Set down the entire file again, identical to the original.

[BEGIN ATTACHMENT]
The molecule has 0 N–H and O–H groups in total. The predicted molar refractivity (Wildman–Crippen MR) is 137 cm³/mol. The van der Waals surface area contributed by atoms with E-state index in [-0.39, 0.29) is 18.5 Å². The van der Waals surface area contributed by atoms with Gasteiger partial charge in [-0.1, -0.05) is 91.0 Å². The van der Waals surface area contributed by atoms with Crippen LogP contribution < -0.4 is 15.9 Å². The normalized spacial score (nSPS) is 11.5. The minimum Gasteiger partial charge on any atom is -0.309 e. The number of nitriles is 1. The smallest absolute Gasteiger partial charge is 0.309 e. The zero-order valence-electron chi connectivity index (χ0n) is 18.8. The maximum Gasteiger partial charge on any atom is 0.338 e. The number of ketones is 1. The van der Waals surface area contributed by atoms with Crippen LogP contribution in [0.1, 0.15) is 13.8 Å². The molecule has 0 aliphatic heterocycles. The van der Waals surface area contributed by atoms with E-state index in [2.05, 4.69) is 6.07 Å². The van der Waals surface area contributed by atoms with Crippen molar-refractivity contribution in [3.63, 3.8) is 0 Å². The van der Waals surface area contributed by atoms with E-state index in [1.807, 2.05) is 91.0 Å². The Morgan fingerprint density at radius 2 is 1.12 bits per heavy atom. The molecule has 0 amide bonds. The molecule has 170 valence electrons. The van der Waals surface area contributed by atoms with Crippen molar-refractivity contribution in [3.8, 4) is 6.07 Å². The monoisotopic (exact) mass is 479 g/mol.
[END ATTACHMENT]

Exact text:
The molecule has 0 N–H and O–H groups in total. The predicted molar refractivity (Wildman–Crippen MR) is 137 cm³/mol. The van der Waals surface area contributed by atoms with E-state index in [-0.39, 0.29) is 18.5 Å². The van der Waals surface area contributed by atoms with Gasteiger partial charge in [-0.1, -0.05) is 91.0 Å². The van der Waals surface area contributed by atoms with Crippen LogP contribution < -0.4 is 15.9 Å². The normalized spacial score (nSPS) is 11.5. The minimum Gasteiger partial charge on any atom is -0.309 e. The number of nitriles is 1. The smallest absolute Gasteiger partial charge is 0.309 e. The zero-order valence-electron chi connectivity index (χ0n) is 18.8. The maximum Gasteiger partial charge on any atom is 0.338 e. The number of ketones is 1. The van der Waals surface area contributed by atoms with Crippen LogP contribution in [0.1, 0.15) is 13.8 Å². The molecule has 0 aliphatic heterocycles. The van der Waals surface area contributed by atoms with E-state index in [2.05, 4.69) is 6.07 Å². The van der Waals surface area contributed by atoms with Crippen molar-refractivity contribution in [3.63, 3.8) is 0 Å². The van der Waals surface area contributed by atoms with E-state index in [1.807, 2.05) is 91.0 Å². The Morgan fingerprint density at radius 2 is 1.12 bits per heavy atom. The molecule has 0 amide bonds. The molecule has 170 valence electrons. The van der Waals surface area contributed by atoms with Crippen molar-refractivity contribution in [3.8, 4) is 6.07 Å². The monoisotopic (exact) mass is 479 g/mol.